Food Remedies - Facts About Foods And Their Medicinal Uses

FOODS AND THEIR MEDICINAL USES

While there is life—and fruit—there is hope. When this truth is realised by the laity nine hundred and ninety-nine out of every thousand professors of the healing art will be obliged to abandon their profession and take to fruit-growing for a living.

Many people have heard vaguely of the "grape cure" for diseases arising from over-feeding, and the lemon cure for rheumatism, but for the most part these "cures" remain mere names. Nevertheless it is almost incredible to the uninitiated what may be accomplished by the abandonment for a time of every kind of food in favour of fruit. Of course, such a proceeding should not be entered upon in a careless or random fashion. Too sudden changes of habit are apt to be attended with disturbances that discourage the patient, and cause him to lose patience and abandon the treatment without giving it a fair trial. In countries where the "grape cure" is practised the patient starts by taking one pound of grapes each day, which quantity is gradually increased until he can consume six pounds. As the quantity of grapes is increased that of the ordinary food is decreased, until at last the patient lives on nothing but grapes. I have not visited a "grape cure" centre in person, but I have read that it is not only persons suffering from the effects of over-feeding who find salvation in the "grape cure," but that consumptive patients thrive and even put on weight under it.

The Herald of Health stated, some few years back, that in the South of France where the "grape cure" is practised consumptive patients are fed on grapes alone, and become quite strong and well in a year or two. And I have myself known wonderful cures to follow on the adoption of a fruitarian dietary in cases of cancer, tumour, gout, eczema, all kinds of inflammatory complaints, and wounds that refused to heal.

H. Benjafield, M.B., writing in the Herald of Health, says: "Garrod, the great London authority on gout, advises his patients to take oranges, lemons, strawberries, grapes, apples, pears, etc. Tardieu, the great French authority, maintains that the salts of potash found so plentifully in fruits are the chief agents in purifying the blood from these rheumatic and gouty poisons.... Dr. Buzzard advises the scorbutic to take fruit morning, noon, and night. Fresh lemon juice in the form of lemonade is to be his ordinary drink; the existence of diarrhœa should be no reason for withholding it." The writer goes on to show that headache, indigestion, constipation, and all other complaints that result from the sluggish action of bowels and liver can never be cured by the use of artificial fruit salts and drugs.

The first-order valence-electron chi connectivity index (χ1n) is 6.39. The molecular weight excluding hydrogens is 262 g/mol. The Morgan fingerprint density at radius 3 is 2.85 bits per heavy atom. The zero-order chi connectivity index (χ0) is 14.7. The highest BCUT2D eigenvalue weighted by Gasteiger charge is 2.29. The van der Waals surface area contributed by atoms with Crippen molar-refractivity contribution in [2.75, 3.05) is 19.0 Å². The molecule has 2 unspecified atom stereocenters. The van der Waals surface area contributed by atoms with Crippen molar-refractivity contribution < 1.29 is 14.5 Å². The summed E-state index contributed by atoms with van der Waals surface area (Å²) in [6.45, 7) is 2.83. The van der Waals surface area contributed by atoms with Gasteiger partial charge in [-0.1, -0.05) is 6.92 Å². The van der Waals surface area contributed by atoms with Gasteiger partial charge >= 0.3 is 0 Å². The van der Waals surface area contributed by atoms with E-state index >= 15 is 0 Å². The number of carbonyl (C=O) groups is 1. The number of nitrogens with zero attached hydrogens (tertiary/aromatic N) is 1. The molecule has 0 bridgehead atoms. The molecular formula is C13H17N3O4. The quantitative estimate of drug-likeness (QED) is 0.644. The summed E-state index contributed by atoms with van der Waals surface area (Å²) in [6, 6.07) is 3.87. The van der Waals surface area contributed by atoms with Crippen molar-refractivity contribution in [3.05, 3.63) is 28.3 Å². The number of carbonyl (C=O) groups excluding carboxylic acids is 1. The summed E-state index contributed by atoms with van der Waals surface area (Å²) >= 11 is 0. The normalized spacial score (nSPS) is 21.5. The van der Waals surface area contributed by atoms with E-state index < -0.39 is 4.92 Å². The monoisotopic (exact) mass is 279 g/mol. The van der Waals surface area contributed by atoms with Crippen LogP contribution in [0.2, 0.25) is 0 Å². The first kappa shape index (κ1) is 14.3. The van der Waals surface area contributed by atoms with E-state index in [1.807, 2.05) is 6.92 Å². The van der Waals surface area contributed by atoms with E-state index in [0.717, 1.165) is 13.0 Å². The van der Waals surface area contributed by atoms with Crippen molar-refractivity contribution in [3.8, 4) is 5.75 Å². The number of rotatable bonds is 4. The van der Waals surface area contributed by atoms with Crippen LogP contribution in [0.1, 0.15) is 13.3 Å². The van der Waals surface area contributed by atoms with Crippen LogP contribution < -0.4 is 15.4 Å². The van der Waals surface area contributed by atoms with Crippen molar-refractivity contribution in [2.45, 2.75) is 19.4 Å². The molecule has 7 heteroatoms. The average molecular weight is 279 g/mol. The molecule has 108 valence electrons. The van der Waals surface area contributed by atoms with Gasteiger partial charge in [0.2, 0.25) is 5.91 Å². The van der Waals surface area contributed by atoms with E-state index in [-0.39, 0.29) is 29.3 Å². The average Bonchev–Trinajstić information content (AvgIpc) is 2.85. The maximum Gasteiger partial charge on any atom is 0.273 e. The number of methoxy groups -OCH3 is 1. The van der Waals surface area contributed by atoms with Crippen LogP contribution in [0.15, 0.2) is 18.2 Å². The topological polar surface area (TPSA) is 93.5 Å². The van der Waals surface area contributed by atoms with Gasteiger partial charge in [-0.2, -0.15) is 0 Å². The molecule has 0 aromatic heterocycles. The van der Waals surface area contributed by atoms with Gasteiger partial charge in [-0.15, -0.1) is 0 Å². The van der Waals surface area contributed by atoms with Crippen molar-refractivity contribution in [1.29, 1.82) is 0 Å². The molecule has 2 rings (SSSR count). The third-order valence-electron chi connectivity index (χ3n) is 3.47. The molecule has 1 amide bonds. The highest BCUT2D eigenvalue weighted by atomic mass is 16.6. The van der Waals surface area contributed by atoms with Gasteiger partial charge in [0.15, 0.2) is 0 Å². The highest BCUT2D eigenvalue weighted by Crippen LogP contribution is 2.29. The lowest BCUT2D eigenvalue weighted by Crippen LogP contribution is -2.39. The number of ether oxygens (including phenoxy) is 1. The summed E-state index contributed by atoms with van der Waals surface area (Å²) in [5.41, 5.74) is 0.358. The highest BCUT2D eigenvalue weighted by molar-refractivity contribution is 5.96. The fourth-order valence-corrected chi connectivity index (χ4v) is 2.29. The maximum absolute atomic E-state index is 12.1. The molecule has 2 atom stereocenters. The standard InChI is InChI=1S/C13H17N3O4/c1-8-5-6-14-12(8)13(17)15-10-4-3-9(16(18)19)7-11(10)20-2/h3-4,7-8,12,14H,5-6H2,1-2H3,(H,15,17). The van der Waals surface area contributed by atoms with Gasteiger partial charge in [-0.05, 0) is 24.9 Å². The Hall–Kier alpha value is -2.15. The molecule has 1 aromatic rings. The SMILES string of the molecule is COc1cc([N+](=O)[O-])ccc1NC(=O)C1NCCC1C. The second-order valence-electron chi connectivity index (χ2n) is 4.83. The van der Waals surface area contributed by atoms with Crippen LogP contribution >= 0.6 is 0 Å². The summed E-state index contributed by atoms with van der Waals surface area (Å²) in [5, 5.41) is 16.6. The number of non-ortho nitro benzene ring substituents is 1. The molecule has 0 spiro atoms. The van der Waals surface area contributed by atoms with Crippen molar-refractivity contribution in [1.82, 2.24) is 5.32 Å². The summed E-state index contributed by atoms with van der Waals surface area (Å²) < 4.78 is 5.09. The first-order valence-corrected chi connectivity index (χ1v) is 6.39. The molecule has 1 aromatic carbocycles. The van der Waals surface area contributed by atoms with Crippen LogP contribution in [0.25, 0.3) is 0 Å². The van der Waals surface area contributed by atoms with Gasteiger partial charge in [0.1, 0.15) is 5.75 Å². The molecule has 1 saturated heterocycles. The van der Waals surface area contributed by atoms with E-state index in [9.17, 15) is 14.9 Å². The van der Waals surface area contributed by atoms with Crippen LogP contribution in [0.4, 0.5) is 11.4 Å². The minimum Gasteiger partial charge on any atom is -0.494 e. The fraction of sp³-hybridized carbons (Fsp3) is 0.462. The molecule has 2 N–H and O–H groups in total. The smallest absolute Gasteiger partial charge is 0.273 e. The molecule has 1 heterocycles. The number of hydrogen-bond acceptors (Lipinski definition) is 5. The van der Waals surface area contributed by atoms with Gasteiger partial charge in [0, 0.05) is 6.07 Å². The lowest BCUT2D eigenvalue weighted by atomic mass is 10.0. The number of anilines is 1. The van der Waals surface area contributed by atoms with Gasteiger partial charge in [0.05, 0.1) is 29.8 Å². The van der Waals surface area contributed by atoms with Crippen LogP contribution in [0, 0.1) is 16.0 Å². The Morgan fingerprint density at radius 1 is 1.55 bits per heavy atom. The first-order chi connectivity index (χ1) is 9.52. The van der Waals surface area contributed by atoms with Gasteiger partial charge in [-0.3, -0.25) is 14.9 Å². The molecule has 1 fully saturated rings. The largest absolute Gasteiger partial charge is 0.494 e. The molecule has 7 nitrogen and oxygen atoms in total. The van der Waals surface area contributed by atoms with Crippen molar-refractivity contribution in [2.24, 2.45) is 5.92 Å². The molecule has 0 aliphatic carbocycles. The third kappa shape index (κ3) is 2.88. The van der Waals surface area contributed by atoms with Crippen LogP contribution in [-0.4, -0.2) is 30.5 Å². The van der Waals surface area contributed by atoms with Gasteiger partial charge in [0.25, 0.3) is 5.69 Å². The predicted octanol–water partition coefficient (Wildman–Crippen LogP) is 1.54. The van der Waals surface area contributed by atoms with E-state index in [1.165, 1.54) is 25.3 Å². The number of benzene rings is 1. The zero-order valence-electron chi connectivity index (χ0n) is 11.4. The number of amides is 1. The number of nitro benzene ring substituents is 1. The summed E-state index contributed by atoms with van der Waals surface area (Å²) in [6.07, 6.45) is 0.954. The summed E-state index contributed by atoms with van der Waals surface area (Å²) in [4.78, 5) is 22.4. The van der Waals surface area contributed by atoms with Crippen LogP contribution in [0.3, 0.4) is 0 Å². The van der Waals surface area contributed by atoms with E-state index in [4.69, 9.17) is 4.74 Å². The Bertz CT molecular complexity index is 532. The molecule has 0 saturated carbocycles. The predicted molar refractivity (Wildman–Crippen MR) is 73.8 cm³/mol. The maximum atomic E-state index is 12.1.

Salts and acids as found in organised forms are quite different in their effects to the products of the laboratory, notwithstanding that the chemical composition may be shown to be the same. The chemist may be able to manufacture a "fruit juice," but he cannot, as yet, manufacture the actual fruit. The mysterious life force always evades him. Fruit is a vital food, it supplies the body with something over and above the mere elements that the chemist succeeds in isolating by analysis. The vegetable kingdom possesses the power of directly utilising minerals, and it is only in this "live" form that they are fit for the consumption of man. In the consumption of sodium chloride (common table salt), baking powders, and the whole army of mineral drugs and essences, we violate that decree of Nature which ordains that the animal kingdom shall feed upon the vegetable and the vegetable upon the mineral.

Written BY

C. W. DANIEL
11 CURSITOR STREET, E.C.
LONDON

1908

Thursday, July 29, 2010

Radish.

The radish is commonly cited as indigestible, but for all that it is commended by old writers as a potent remedy for stone. If not too old, well masticated, and eaten at the beginning of a meal, I do not think it is more indigestible than the majority of vegetables.

A syrup made with the juice expressed from pounded radishes and cane sugar is recommended for rheumatism, bronchial troubles, whooping-cough, and pustular eruptions.

Dr. Fernie notes that the black radish is especially useful against whooping-cough, probably by reason of its volatile, sulphureted oil. "It is employed in Germany for this purpose by cutting off the top, and then making a hole within the root, which hole is filled with treacle, or honey, and allowed to stand thus for two or three days; afterwards a teaspoonful of the medicated liquid is to be given two or three times in the day, with a dessertspoonful of water, when required."

I am not acquainted with the "black radish," but mothers might do worse, in cases of whooping-cough, than give their children the juice of pounded radishes mixed with pure honey.